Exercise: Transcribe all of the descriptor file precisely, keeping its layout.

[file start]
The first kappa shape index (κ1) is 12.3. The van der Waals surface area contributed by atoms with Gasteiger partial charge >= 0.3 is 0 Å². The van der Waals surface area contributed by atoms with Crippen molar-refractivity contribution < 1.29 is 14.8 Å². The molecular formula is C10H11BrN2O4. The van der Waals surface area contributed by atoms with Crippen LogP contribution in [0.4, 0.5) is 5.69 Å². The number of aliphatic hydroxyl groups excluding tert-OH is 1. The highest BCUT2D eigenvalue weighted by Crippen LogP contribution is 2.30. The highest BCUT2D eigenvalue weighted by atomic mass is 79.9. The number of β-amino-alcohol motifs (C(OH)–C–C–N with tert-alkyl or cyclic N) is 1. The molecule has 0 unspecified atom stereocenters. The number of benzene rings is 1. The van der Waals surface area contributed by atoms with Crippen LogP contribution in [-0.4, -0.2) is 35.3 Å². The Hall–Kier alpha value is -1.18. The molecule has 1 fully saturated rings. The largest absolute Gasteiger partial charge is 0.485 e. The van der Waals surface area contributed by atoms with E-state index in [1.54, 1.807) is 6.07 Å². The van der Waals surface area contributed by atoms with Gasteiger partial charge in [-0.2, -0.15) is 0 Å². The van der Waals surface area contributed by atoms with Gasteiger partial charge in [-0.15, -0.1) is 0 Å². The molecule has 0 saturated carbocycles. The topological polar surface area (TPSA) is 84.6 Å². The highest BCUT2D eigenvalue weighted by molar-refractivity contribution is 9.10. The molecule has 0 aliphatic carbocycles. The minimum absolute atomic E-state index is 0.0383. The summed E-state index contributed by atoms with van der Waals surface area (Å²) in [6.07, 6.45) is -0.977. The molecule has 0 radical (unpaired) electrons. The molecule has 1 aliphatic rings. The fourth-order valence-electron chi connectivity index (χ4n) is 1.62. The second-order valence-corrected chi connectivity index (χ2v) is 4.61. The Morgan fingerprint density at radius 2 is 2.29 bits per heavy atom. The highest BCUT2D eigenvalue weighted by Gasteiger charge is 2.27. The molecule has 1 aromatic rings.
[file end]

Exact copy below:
The first kappa shape index (κ1) is 12.3. The van der Waals surface area contributed by atoms with Gasteiger partial charge >= 0.3 is 0 Å². The van der Waals surface area contributed by atoms with Crippen molar-refractivity contribution < 1.29 is 14.8 Å². The molecular formula is C10H11BrN2O4. The van der Waals surface area contributed by atoms with Crippen LogP contribution in [0.4, 0.5) is 5.69 Å². The number of aliphatic hydroxyl groups excluding tert-OH is 1. The highest BCUT2D eigenvalue weighted by Crippen LogP contribution is 2.30. The highest BCUT2D eigenvalue weighted by atomic mass is 79.9. The number of β-amino-alcohol motifs (C(OH)–C–C–N with tert-alkyl or cyclic N) is 1. The molecule has 0 unspecified atom stereocenters. The number of benzene rings is 1. The van der Waals surface area contributed by atoms with Crippen LogP contribution in [-0.4, -0.2) is 35.3 Å². The Hall–Kier alpha value is -1.18. The molecule has 1 fully saturated rings. The largest absolute Gasteiger partial charge is 0.485 e. The van der Waals surface area contributed by atoms with E-state index in [1.54, 1.807) is 6.07 Å². The van der Waals surface area contributed by atoms with Gasteiger partial charge in [-0.2, -0.15) is 0 Å². The van der Waals surface area contributed by atoms with Gasteiger partial charge in [-0.15, -0.1) is 0 Å². The molecule has 0 saturated carbocycles. The topological polar surface area (TPSA) is 84.6 Å². The highest BCUT2D eigenvalue weighted by molar-refractivity contribution is 9.10. The molecule has 0 aliphatic carbocycles. The minimum absolute atomic E-state index is 0.0383. The summed E-state index contributed by atoms with van der Waals surface area (Å²) in [6.07, 6.45) is -0.977. The molecule has 0 radical (unpaired) electrons. The molecule has 1 aliphatic rings. The fourth-order valence-electron chi connectivity index (χ4n) is 1.62. The second-order valence-corrected chi connectivity index (χ2v) is 4.61. The Morgan fingerprint density at radius 2 is 2.29 bits per heavy atom. The highest BCUT2D eigenvalue weighted by Gasteiger charge is 2.27. The molecule has 1 aromatic rings.